So that is why I have, in fact, decided to pen an amusing account of my adventures - one in which chapters about my quirky experiences are interspersed with general descriptions of the negative aspects of travel.

Wednesday, January 8, 2020

The Adventures of Leon and Theophila

     The first time I met Esther Philippi, she told me how she had been born in New Guinea of missionary parents and taken home from the hospital in a string bag, and I was so impressed, I married her. I knew that her parents came from two different nations, and that they had had extraordinary experiences, but I didn't realise just how extraordinary until I was called to be M.C. at their fiftieth anniversary celebration.

Sunday, November 20, 2016

Why I Am a Christian

     The short answer, of course, is that I was blessed to have been brought up that way. I have always felt God's guiding hand on my shoulder. I have always lived in His presence, and known the peace of mind and the exaltation that brings. But when you grow to man's estate, and it is obvious that what you were taught is rejected by many, it behoves you to determine whether it can be justified intellectually as well as experientially.
     For myself, my degrees were in science, with particular emphasis on zoology. But over the decades I have sought to satisfy my curiosity about such fields as history, anthropology, and psychology. A cynic once declared that I have read widely, but not deeply. By that as it may, it provides an advantage over those whose studies have been intense in a single field and limited in others. It has always appeared incongruous to me that any educated person could be a non-believer - especially if his field is astronomy or ancient history, when he must face the issues head on.

Sunday, December 9, 2012

A Skeleton in the Family Closet

     It doesn't do for an Australian to dig around the roots of his family tree if he is afraid of what might be unearthed.
     When my paternal grandparents, H. F. Smith and Amelia Skelson were married, the bride's father was recorded as Samuel Skelson, miller. Since the wedding took place in 1890, the assumption might be that, like my maternal great-grandparents, they arrived during the great migration boom in the middle of the nineteenth century. But assumptions can be - well - presumptuous. It turned out that my grandmother never actually knew her father, as she was the daughter of his (relative) old age, and she was still only a baby when he died.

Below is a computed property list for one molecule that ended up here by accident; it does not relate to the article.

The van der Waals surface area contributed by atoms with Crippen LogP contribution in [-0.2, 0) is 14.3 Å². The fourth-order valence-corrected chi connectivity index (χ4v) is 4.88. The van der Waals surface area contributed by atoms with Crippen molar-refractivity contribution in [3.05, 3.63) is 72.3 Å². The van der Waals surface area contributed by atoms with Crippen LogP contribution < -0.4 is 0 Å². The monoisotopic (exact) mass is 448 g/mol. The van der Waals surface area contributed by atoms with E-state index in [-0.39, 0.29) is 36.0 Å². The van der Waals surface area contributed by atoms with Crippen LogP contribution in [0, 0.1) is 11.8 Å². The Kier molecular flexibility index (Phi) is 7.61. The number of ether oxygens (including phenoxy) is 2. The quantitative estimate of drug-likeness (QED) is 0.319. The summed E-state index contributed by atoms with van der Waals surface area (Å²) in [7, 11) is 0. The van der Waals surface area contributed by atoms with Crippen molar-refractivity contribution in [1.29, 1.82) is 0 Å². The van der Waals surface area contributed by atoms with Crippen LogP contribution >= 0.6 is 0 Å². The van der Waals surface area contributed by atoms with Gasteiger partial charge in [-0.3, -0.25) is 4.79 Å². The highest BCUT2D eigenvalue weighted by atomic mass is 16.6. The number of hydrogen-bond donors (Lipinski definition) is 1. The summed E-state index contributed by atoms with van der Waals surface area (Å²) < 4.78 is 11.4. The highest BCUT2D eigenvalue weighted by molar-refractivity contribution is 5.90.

Wednesday, July 20, 2011

Why Is There a Silent "l" in "Malcolm?

    In Alaska and the Yukon, I noticed, they have, to put it politely, an idiosyncratic attitude towards spelling. When I asked the attendant at a local museum in Skagway why the cattle yoke was labeled a "yolk", she replied, "That's how it's spelt", with the nonchalant tone of one who can't imagine why anyone would want such self-evident information. And who was the Malcom So-and-So who donated the old telephone. He was an elderly resident of the district. Is that how he spells his name? "Yes," she replied, as if to ask: Why would you ever imagine anything different?

Wednesday, June 8, 2011

H. F. Smith (1862 - 1948)

      How transitory is earthly renown! My paternal grandfather was a wealthy and prominent citizen of Brisbane, and his shop a major city landmark for more than half a century, but now both have been completely forgotten. Perhaps this blog will rectify the situation to some extent.

      Harry Frederick Smith was born in Middlesex, England on 3 December 1862 to Richard Smith, the foreman of a glass warehouse, and his wife, Emma née Goodwin. It is possible that his first name was actually Harold. His father died in England, and his widowed mother brought her children out to Australia on the Woodlark in 1875. Of course, it is impossible at this distance to guess her motives, or why she chose Brisbane - which was not exactly the centre of civilisation in 1875. The semi-tropical climate must have come as a bit of a surprise. Harry was totally unimpressed with the first banana he ate. It was only later that he was told the skin needed to be removed first.
    Probably Emma hoped that there were better prospects in Australia for a family without a male bread-winner, but the situation must have been pretty grim. It is said that she kept the wolf from the door by sewing. Also, it is likely that his late father's title of glass warehouse foreman suggests a higher status than it actually entailed. Family tradition has it that the children, and possibly the mother, were illiterate. Some women in Brisbane taught him to read and write, and sent him to school. On Sunday he used to read the Bible to his mother's friends.